Sunday, May 6, 2012

Unicorn Writer's Conference 2012 Wrap-up

St. Clements Castle (taken from their website)
I can't believe it's already been a week since I attended my third Unicorn Writer's Conference in Portland, Connecticut. For two years this annual writer's heaven has been held at St. Clement's Castle, a truly unforgettable place. As a satisfied participant, this conference has every thing aspiring and published writers need all in one place. There were two guest speakers, fiction author Sandra Brown in the morning, and travel writer Patricia Schultze in the afternoon, numerous workshops on a wide array of topics, specific workshops on writing query letters and book summaries (synopsis), and opportunites to have a thirty minute one-on-one critique session with an agent, editor, or many of the day's guest speakers of your choice.

And did I mention the food? Breakfast goodies were so fresh and delicious, lunch was excellent, and the buffet at dinner was scrumptious. The desserts (fresh whipped creme, cheese cake, all yummy) were divine! As a frequent conference attendee, this is the one event I look forward to year after year. Why? Event founder, Jan Kardys, and her outstanding support group, always provide us with a "class act." A free gift bag with goodies, a gorgeous venue, the daylong extravaganza puts the emphasis on writing and honing one's craft.

As an aspiring YA writer, there are other genres I may want to expand to and at this conference there are so many opportunities to learn about the diverse world of writing and publishing. From marketing, platforms, distribution, contracts, to self-publishing, media training, screenplays, podcasts, to writing memoirs, mysteries, comedies and dialogue, as well as voice and pitching, there were sooo many workshops deciding which ones to go to proved troublesome.

Author Jana Oliver graciously holds my copies of her
three books right after she autographed them for me.
I found all of the workshops I went to educational. My favorite workshop had to be "Success in the Young Adult Market," which was presented by fantasy author Jana Oliver and her agent, Meredith Bernstein (she also reps YA behemoth, P.C. Cast). Since I read so much YA and was halfway through Soul Thief, the second title in Ms. Oliver's YA series, The Demon Trappers, listening to the author was a treat. Sixty minutes later and two Josh Whedon mentions, this attendee was in bliss.

I may be an adult but meeting the author afterwards and talking about her series while professing my love for her character, Beck (what a complex person), made me feel like a 'fangirl' of sorts. I think YA is such an exciting market to write for and there are so many talented writers tackling the genre, meeting those I admire from time-to-time is awesome. Thankfully, nowadays I'm able to garner my gumption together and openly admit my swooning for all things YA (something I didn't, or couldn't, easily do years before when YA wasn't so co-ol). Jana also signed my three books which I later gave to my youngest teen daughter as a gift (but had to take back the two I had not finished reading). Ah, more page time trying to figure out Beck...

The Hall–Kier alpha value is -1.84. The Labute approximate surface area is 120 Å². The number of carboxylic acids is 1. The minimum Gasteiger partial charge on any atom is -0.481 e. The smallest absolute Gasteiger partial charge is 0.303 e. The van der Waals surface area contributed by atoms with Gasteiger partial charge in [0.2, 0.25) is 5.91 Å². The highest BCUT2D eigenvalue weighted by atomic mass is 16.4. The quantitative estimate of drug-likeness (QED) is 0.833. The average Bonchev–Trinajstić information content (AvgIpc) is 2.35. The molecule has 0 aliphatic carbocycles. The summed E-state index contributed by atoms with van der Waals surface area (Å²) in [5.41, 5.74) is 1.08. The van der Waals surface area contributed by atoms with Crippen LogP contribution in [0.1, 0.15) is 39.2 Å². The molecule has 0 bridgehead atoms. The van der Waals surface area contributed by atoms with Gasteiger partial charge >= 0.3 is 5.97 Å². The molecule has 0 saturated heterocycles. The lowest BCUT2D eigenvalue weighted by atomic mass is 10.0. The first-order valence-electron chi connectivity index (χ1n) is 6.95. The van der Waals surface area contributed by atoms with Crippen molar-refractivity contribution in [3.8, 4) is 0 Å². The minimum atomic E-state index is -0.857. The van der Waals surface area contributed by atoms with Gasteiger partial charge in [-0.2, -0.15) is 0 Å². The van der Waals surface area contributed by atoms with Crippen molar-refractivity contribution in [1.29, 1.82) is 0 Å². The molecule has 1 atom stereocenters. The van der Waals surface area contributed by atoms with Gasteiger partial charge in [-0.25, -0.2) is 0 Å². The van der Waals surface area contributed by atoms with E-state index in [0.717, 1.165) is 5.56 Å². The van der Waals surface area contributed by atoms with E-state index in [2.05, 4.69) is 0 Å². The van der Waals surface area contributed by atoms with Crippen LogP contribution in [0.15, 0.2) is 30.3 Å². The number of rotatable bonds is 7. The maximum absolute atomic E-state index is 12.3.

Writing query letters and the dreaded synopsis are not my favorite tasks, yet after the day's two workshops aimed directly on these problem areas for so many writers, I realized what I had done wrong with my query (a huge thank you to agent Joelle Delbourgo for her help). Agent Nicholas Croce also pointed out my dystopian synopsis was well written, though a tad slick, and sounded like jacket copy.

The other highlights of the day were the two critiques I had with two highly esteemed literary agents. After a half hour of listening to excellent advice and suggestions, I will now approach my dystopian WIP with new eyes (and I already have after I decided to change the way I approach the second part of my novel). I was amazed and impressed at the level and depth of questions I received and the knowledge of both agents. After I finish my paranormal I now have somewhere to send the completed manuscript.

Even though I was not familiar with Sandra Brown's novels, she was a dynamic speaker. I loved her Texas twang and admired how easily she handled a ballroom full of people, putting them at ease while being humorous. She advised writers to "write from your gut instinct" and "not to follow the trends." When someone asked her what she looks for in other books, she simply stated "Tell me a good story." Which was what the entire day was about. Telling stories in strong, unique voices, with correct grammatical usage, and never forgetting to have some fun while doing so. Being a writer is cool when there are conference experiences to be had such as the one Unicorn provides consistently. I'm already looking forward to 2013.


  1. I'm so glad we were able to meet and chat. And happy to hear what Meredith and I had to say was of some value to you. Good luck with the story!